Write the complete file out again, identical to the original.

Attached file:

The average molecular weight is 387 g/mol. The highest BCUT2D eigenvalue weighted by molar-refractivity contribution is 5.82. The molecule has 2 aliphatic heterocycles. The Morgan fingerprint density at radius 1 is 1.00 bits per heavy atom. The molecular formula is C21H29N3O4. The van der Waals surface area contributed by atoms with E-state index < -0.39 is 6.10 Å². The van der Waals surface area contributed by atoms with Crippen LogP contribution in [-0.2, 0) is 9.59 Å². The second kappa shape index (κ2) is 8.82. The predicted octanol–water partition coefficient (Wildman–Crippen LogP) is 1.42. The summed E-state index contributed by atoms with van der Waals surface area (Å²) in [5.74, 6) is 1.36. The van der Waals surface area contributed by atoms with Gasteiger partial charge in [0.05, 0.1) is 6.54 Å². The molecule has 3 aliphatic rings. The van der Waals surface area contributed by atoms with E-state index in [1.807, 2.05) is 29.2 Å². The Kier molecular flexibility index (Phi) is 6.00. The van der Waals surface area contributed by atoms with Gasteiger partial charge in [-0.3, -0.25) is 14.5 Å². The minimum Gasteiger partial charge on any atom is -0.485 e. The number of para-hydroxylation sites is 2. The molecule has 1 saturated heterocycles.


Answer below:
The average molecular weight is 387 g/mol. The highest BCUT2D eigenvalue weighted by molar-refractivity contribution is 5.82. The molecule has 2 aliphatic heterocycles. The Morgan fingerprint density at radius 1 is 1.00 bits per heavy atom. The molecular formula is C21H29N3O4. The van der Waals surface area contributed by atoms with E-state index < -0.39 is 6.10 Å². The van der Waals surface area contributed by atoms with Crippen LogP contribution in [-0.2, 0) is 9.59 Å². The second kappa shape index (κ2) is 8.82. The predicted octanol–water partition coefficient (Wildman–Crippen LogP) is 1.42. The summed E-state index contributed by atoms with van der Waals surface area (Å²) in [5.74, 6) is 1.36. The van der Waals surface area contributed by atoms with Gasteiger partial charge in [0.05, 0.1) is 6.54 Å². The molecule has 3 aliphatic rings. The van der Waals surface area contributed by atoms with E-state index in [1.807, 2.05) is 29.2 Å². The Kier molecular flexibility index (Phi) is 6.00. The van der Waals surface area contributed by atoms with Gasteiger partial charge in [-0.3, -0.25) is 14.5 Å². The minimum Gasteiger partial charge on any atom is -0.485 e. The number of para-hydroxylation sites is 2. The molecule has 1 saturated heterocycles.